The Joy & Opportunity Of Dropping A Routine

Who cares? If the answer isn’t, “I care about this thing, and I care about it a lot,” why are you doing it?

You can find a lot of joy and opportunity in letting go of rigid routines.
Yaroslav Danylchenko/Stocksy

A list, in no particular order, of the routines I have adopted and discarded in the past three months alone: morning kickboxing classes; afternoon Pilates; meal prepping on Sundays; parting my hair on the right; parting my hair on the left; going on three dates a week; going on no dates a week; intermittent fasting; morning meditation; evening meditation; using the Pomodoro technique; only checking social media in the morning; only checking social media at night; moisturizing twice a day; and foam rolling myself into physical and mental oblivion every night while I watch old seasons of Love Island.

Some of these routines lasted a couple of months; some barely survived a couple of days. “Well, no wonder they didn’t work,” you might say. “Haven’t you heard that it takes 21 days to form a habit? Or maybe it was 66. Was it 200? Whatever, the point is, you’re clearly not giving these things enough of a shot to allow them a chance to become real routines.” A great point well made, if not fully researched. To which I would say: Who cares?

Really. Who cares? It’s a question I don’t think we ask ourselves enough in the process of designing our lives. It sounds pat and dismissive, but it is probably one of the most important inquiries we can make. If the answer isn’t, “I care about this thing, actually, and I care about it a lot,” why are you doing it?

There is already so much we have to do every day — piercing alarms we have to set so we can make it to all of the interminable meetings we have to attend, tedious work we need to complete so we can pay our never-ending bills, thrice-daily walks we have to take our dogs on because we love and adore them and also they haven’t yet learned to pee in the toilet when it’s raining. All of this stuff takes up so much space and time in our lives, there’s really no need to fill our remaining moments of freedom trying desperately to incorporate juicing into your day because you think you maybe read an article one time about Jennifer Aniston doing it.

Admittedly, this laissez-faire attitude has not always been my approach. A psychic once told me she sensed that I was too inflexible in my routines, a comment I found grating because it came half an hour after I had planned for our session to end and I was late for my usual afternoon snack of peanut butter on toast. I used to think a routine was a secret, magical formula, and that only one correct version for me existed. Once I finally cracked the code, I figured, I would become my best self — a perfect, beautiful, calm, successful, and unflappable version of myself who would stay perfect, beautiful, calm, successful and unflappable forevermore because she had figured out her Routine and she never strayed from it ever again.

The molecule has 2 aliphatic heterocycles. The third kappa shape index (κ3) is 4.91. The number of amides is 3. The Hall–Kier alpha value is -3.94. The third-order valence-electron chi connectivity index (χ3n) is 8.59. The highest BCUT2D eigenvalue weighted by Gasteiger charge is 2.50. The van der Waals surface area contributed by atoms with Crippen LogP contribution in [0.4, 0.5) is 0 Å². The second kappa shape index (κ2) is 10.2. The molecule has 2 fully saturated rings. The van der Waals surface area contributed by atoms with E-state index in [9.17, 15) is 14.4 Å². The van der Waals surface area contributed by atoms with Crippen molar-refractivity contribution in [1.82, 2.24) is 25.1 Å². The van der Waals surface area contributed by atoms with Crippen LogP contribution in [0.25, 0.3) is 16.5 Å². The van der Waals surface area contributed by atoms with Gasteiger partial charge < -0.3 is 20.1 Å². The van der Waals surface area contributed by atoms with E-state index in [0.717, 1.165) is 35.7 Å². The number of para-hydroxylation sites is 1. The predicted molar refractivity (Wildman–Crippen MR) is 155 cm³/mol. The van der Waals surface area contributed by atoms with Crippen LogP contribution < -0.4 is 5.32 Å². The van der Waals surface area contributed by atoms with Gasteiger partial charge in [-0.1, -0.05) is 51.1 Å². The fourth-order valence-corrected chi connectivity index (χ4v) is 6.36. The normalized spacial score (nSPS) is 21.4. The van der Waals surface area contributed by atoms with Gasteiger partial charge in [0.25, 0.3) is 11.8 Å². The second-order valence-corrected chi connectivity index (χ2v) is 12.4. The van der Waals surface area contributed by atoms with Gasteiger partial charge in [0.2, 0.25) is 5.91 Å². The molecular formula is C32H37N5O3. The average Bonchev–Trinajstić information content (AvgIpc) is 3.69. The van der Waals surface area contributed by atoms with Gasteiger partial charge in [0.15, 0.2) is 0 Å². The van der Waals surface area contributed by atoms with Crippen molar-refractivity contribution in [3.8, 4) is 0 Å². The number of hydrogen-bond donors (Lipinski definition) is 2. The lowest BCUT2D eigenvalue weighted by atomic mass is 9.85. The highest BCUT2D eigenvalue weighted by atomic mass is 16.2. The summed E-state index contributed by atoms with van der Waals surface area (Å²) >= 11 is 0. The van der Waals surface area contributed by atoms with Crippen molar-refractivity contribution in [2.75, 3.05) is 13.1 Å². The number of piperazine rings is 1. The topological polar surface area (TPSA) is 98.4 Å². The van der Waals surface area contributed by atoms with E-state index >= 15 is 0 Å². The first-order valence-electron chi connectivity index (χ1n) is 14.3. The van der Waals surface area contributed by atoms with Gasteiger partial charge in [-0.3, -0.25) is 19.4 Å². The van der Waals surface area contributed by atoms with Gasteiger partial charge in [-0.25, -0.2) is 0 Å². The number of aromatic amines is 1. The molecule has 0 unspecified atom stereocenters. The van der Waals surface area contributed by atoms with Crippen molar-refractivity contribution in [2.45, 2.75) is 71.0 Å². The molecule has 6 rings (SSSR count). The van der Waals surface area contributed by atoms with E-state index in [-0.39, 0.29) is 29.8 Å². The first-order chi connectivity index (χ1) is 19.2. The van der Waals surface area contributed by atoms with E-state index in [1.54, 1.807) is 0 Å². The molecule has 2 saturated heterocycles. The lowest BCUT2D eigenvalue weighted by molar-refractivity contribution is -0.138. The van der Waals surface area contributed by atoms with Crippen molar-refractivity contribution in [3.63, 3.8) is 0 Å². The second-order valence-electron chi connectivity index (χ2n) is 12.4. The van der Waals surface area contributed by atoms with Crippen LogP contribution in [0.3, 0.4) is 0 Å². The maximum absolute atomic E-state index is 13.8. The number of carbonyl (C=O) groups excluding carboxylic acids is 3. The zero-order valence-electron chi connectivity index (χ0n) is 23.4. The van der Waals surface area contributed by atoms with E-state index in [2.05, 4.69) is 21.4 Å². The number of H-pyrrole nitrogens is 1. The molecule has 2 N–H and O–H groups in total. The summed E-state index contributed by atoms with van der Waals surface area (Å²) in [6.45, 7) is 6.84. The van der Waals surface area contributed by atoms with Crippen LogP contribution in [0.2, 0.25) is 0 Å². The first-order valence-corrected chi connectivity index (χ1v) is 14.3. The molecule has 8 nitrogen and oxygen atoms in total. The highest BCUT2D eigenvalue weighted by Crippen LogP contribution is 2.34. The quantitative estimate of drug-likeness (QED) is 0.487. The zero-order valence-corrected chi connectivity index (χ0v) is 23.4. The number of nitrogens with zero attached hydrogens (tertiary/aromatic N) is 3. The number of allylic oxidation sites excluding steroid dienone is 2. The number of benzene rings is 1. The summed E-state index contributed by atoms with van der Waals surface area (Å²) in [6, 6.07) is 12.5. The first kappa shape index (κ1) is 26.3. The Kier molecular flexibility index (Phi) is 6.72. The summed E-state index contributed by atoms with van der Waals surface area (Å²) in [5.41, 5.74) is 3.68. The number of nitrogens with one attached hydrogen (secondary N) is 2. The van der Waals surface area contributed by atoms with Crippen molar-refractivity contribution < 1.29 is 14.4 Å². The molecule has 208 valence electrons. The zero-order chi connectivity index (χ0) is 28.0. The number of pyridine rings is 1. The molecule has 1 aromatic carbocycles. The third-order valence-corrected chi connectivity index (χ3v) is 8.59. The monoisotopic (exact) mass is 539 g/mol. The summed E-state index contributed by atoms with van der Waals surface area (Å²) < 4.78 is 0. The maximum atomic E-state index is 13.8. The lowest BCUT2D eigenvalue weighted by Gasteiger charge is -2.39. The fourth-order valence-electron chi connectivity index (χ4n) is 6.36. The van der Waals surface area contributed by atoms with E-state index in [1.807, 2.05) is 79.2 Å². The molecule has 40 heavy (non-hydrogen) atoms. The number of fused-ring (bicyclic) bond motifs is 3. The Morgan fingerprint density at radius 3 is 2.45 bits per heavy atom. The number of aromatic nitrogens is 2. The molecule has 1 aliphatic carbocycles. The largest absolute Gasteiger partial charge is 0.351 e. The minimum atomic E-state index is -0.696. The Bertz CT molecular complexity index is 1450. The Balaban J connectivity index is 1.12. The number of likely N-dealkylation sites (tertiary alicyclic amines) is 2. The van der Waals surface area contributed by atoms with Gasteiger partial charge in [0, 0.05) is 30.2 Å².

What I really wanted this Routine to provide — besides beauty, success, and calm — was certainty. I clung to the belief that if I planned my day just so, I could control how it unfolded. And yet — and I truly apologize here for for using the phrase “if the past two years have taught us anything...” — if the past two years have taught us anything, it’s that everything can change in an instant, control is an illusion, and we have to seize whatever opportunities we have for joy and connection. Time spent doing dreary stuff you don’t really care about that you don’t even need to do is time wasted.

This is not a sweeping indictment of routines. I have many I care about deeply. Some are relatively new, some I haven’t broken for decades. I say a prayer in my head every night before bed. I spend time every Sunday afternoon calling friends and family who live far away from me. I take my dog to the dog park every evening after work so she can run and play and I can gossip with my neighbors. I do my elaborate nightly skin care regimen even though I think most of the serums and creams and elixirs do nothing at all, but I like the meditative quality of it. These routines are easy to keep because I enjoy them and they keep me connected to myself and the people I love, or whoever happens to show up at the dog park that day.

Increasingly, I’ve seen my daily routine not just as a way to create structure, but a space in which to experiment and figure out which habits and behaviors will make my life the easiest and/or the most enjoyable. Maybe I will try out a hobby or a beauty regimen that does, in fact, completely change how I structure my days and my life. More likely, though, I’ll try out something for a while, get bored of it, and discard it like all the other abandoned routines. And how lucky it is when that happens, because it means I have more space in my life to welcome in something I actually enjoy.

I’m training for a half marathon right now, and the process has reshaped my routine. I have a rigid training and cross-training schedule, I read running blogs, I consume vast amounts of vanilla flavored protein powder. A lot of the process doesn’t technically feel good, and yet I want it so much and it brings me so much joy that I’m happy to put up with the leg-melting long runs and occasional blisters. Will I want to keep up a running routine after I complete the race? I don’t know yet. I’ll have to ask myself at that point: Who cares?